Year two, we grew the festival slightly, to two days. Same programming format each day (two stages, 12 acts), but we increased the size of the talent a bit – artists like Beck, Fiona Apple, Modest Mouse, Chromeo, James Murphy, etc. The festival went very well – we did about 40,000 over the two days – and fans left with a positive experience again. I’d like to think people noticed the organic and authentic vibe of the festival, and that gained us some very strong support throughout the city. They knew this wasn’t some kind of corporate event being thrown by some multinational promoter. It was a festival for New York City, being produced by people from New York City.
Photo by Jeremy Larson
After the success of our second year, other people in our business began to realize that maybe an NYC music festival could succeed after all. The vultures began to circle, and we heard rumors of other people thinking about throwing a big festival. We knew we had to push the chips all in for year three. Really go for it. It was time to see if NYC would welcome a major music festival, and embrace Gov Ball the same way that San Francisco embraced Outside Lands, Chicago embraced Lolla, etc. We set out to book the biggest and best lineup we could, and let it ride. We secured headlining artists like Kanye and Kings of Leon (largely due to the good things they’d heard about the festival from the previous years), and curated the best festival lineup we could, top to bottom…and we sold out at 45,000 a day. We always knew we wanted the festival to be this size..I just think we were forced to speed things up by a year or two due to some outside factors.
AY: The fact that you built the festival from the ground up as opposed to going all-in the first year is an important thing to emphasize, in my opinion. The folks behind Coachella have a similar story and I think that’s why both festivals have managed to be so successful. The creators (including yourself) — who I assume are passionated music fans, because why else would you stake so much on such a high risk activity — don’t necessarily have to answer to some cooperate conglomerate or investor who may push to more commercial acts. I’m interested, though, how then were you able to fund the festival in the early years? Personal investment? Booking acts is one thing, but securing a site in New York City is not cheap. Were there any other venues you considered? I know you started at Governors Island and later moved to Randall’s Island. Would you ever consider moving again?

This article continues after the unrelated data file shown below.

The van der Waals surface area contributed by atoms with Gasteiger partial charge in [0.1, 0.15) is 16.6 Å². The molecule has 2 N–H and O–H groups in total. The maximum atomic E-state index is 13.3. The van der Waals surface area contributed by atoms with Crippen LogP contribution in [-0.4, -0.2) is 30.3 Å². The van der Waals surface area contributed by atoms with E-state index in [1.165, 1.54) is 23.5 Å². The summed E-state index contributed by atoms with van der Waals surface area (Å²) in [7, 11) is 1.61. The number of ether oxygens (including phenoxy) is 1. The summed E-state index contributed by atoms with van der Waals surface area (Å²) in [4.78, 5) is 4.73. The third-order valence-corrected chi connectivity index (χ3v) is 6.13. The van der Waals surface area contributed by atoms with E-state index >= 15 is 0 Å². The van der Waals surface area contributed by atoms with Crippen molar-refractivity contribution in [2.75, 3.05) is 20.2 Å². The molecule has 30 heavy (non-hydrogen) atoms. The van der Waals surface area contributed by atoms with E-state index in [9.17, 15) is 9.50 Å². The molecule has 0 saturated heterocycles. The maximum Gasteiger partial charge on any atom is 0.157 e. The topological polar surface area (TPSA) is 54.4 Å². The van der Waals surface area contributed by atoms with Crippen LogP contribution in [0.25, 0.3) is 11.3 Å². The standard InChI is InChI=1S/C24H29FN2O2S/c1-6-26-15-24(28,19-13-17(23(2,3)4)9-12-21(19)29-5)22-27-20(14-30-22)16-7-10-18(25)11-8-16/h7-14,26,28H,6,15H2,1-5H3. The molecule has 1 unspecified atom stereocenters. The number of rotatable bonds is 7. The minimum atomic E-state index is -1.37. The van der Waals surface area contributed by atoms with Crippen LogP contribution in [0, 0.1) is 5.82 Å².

JW: As you mentioned, the first Governors Ball was held on Governors Island, off the southern tip of Manhattan. We got the idea to hold the festival there in the summer of 2010. Tom [Russell] and I were out there for Rock the Bells. His girlfriend at the time was working for their site ops team. We walked around the island that day and thought, Wow this place is perfect for a smaller festival, and we immediately got to brainstorming ideas. We were still working for our previous employers (ICM and Superfly), so we kept things quiet. Through Tom’s girlfriend, we got some contacts on Governors Island, and got the ball rolling. That island is awesome, and worked great for the festival’s format in our first year. However, the island doesn’t have a bridge. The only way you can access it is via boat. Not only did it limit us capacity wise, but it was also very difficult to us to bring proper production out there via boat. Plus, we wanted to book bigger artists, who in turn carry bigger production themselves.
We needed to move to a venue that could accommodate our desire and vision to grow the festival. We did some quick research and realized Randall’s Island was the best place to move. It’s incredibly accessible. It’s connected to Manhattan via the 125th Street Bridge. It’s a 10 minute cab ride from Midtown. You can access the island by any means really: car, cab, bus, bike, walking, or taking the 6 line on the subway and walking across the bridge. As it stands, we have zero desire to move and view as the best place, by far, to produce a festival of Gov Ball’s size in this market. Regarding the funding in the early years…that’s a better convo to have over beers.